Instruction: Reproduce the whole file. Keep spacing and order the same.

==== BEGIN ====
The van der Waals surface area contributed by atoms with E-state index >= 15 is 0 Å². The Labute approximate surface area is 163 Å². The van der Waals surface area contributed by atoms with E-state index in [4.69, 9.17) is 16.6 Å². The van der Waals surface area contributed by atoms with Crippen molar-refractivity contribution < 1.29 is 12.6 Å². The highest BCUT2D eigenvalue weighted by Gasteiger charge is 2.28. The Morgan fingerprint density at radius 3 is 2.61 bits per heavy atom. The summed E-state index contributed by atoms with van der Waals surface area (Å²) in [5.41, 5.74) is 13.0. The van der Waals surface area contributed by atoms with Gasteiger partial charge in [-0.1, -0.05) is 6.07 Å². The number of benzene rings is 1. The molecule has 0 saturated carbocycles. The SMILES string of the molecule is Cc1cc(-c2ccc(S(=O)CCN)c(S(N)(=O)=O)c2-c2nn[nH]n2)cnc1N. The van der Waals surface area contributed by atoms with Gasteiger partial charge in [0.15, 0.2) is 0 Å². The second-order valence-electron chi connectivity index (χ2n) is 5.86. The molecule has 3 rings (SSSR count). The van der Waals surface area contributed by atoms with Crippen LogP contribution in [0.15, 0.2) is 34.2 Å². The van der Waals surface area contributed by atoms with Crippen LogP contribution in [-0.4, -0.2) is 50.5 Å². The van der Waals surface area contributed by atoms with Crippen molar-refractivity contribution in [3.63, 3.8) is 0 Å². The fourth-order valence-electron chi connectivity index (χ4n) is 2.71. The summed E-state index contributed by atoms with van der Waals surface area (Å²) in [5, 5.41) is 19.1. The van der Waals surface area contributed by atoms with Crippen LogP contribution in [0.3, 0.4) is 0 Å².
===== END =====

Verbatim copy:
The van der Waals surface area contributed by atoms with E-state index >= 15 is 0 Å². The Labute approximate surface area is 163 Å². The van der Waals surface area contributed by atoms with E-state index in [4.69, 9.17) is 16.6 Å². The van der Waals surface area contributed by atoms with Crippen molar-refractivity contribution < 1.29 is 12.6 Å². The highest BCUT2D eigenvalue weighted by Gasteiger charge is 2.28. The Morgan fingerprint density at radius 3 is 2.61 bits per heavy atom. The summed E-state index contributed by atoms with van der Waals surface area (Å²) in [5.41, 5.74) is 13.0. The van der Waals surface area contributed by atoms with Gasteiger partial charge in [-0.1, -0.05) is 6.07 Å². The number of benzene rings is 1. The molecule has 0 saturated carbocycles. The SMILES string of the molecule is Cc1cc(-c2ccc(S(=O)CCN)c(S(N)(=O)=O)c2-c2nn[nH]n2)cnc1N. The van der Waals surface area contributed by atoms with Gasteiger partial charge in [0.15, 0.2) is 0 Å². The second-order valence-electron chi connectivity index (χ2n) is 5.86. The molecule has 3 rings (SSSR count). The van der Waals surface area contributed by atoms with Crippen LogP contribution in [0.15, 0.2) is 34.2 Å². The van der Waals surface area contributed by atoms with Crippen LogP contribution in [-0.4, -0.2) is 50.5 Å². The van der Waals surface area contributed by atoms with Crippen molar-refractivity contribution in [3.63, 3.8) is 0 Å². The fourth-order valence-electron chi connectivity index (χ4n) is 2.71. The summed E-state index contributed by atoms with van der Waals surface area (Å²) in [5, 5.41) is 19.1. The van der Waals surface area contributed by atoms with Crippen LogP contribution in [0.3, 0.4) is 0 Å².